My hon. Friend echoed the words of the family: driving is a privilege, not a right. One of the questions that we must ask ourselves in this place is, “To what extent does that privilege apply where a vehicle has been used to either kill or maim someone and the driver has been under the influence of drugs or alcohol?” At that point, it is reasonable for us as Parliament to take a view as to whether there should be a legal ability to prevent that person from driving. Indeed, to a certain extent, we have already taken that view: long before I or my neighbour, the hon. Member for Plymouth, Moor View, was in this place, Parliament passed legislation that put bail conditions on those individuals. There is precedent here, but that view has not been applied to release under investigation in the same way, so there is a sound argument for looking at whether RUI has changed the social contract—the deal—between the state and victims as to what applies in the event of someone being maimed or seriously hurt when a driver has been under the influence of drugs or alcohol. It is important to look at that issue.
The challenge in this debate is not only how we can remember Tom, and give the family who have campaigned so thoroughly, professionally and compassionately in his memory the justice that the courts, through the low-bar sentencing, did not deliver. The challenge is also how we can we prevent this from happening in future. The responsibility and obligation that falls on parliamentarians is to ensure that no other family goes through what Tom’s family have gone through. The hon. Member for Plymouth, Moor View has been pursuing that aim with the family for some time, and I act as his assistant in this respect to support the measures he has taken.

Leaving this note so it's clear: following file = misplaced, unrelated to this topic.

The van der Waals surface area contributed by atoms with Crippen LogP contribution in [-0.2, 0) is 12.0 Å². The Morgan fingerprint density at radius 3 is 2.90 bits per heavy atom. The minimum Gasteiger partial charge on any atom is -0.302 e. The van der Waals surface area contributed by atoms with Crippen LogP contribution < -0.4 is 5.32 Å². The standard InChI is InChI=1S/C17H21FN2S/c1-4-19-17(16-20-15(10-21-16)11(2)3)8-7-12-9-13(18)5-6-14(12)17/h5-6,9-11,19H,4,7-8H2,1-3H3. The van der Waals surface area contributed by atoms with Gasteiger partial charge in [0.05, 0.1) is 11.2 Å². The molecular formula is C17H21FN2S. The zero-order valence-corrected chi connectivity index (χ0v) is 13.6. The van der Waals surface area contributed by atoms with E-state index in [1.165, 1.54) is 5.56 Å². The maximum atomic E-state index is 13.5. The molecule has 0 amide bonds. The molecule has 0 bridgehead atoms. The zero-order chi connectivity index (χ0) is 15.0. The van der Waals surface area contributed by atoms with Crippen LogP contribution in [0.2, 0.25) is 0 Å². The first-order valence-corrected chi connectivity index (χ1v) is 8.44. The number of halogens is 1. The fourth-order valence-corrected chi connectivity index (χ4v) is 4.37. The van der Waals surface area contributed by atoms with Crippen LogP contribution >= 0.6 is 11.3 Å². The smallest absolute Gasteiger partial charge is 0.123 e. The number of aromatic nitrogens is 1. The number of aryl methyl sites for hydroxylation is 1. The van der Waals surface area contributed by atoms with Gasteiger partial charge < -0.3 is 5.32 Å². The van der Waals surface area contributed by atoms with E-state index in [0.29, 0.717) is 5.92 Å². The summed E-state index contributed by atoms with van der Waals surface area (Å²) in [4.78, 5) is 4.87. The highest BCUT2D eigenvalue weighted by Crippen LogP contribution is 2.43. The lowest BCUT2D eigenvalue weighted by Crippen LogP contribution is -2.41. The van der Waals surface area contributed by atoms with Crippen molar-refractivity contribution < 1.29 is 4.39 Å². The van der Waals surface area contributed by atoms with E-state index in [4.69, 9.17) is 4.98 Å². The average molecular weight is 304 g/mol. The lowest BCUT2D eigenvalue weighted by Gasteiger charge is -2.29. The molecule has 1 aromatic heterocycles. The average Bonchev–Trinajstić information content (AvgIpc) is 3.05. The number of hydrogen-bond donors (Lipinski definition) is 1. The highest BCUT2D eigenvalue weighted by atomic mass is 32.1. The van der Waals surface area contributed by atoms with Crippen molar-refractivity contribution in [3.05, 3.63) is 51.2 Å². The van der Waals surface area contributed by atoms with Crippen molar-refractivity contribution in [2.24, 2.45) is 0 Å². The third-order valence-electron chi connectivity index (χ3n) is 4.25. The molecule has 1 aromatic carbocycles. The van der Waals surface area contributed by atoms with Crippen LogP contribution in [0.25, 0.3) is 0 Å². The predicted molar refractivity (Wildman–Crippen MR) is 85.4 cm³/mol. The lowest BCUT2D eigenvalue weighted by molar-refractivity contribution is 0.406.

I would, however, like to add some words of caution. I am concerned that if we give extra responsibilities to the police or the courts system without adequately resourcing them, justice could be further delayed. If steps are to be taken, I would like them to be accompanied by the proper resources, to ensure that doing so does not elongate the process in relation to any cases and that we continue to reinforce the primacy of the courts in this matter. The ability of the police themselves to deliver restrictions on the kerbside or from the point of charge should always be tempered by the ability of a court to judge the person involved. Drink and drug-driving is one of those offences that is peculiar among cases in the criminal justice system, in that the courts see people from every single walk of life. It is important that when applications are put in, everyone can have justice when their cases are heard, but most importantly, that the victims and their families in those cases can have justice at the same time.
I would be grateful if the Minister could look at some of those aspects of this issue. I appreciate that, as a Minister in the Department for Transport, many of the aspects I have raised are not her responsibility. However, there is a need to join up with the Home Office and the Ministry of Justice to ensure that the right questions are being asked of the competent Departments in relation to this issue, so that Tom’s family can truly have justice and the likelihood of something like this happening again can be reduced.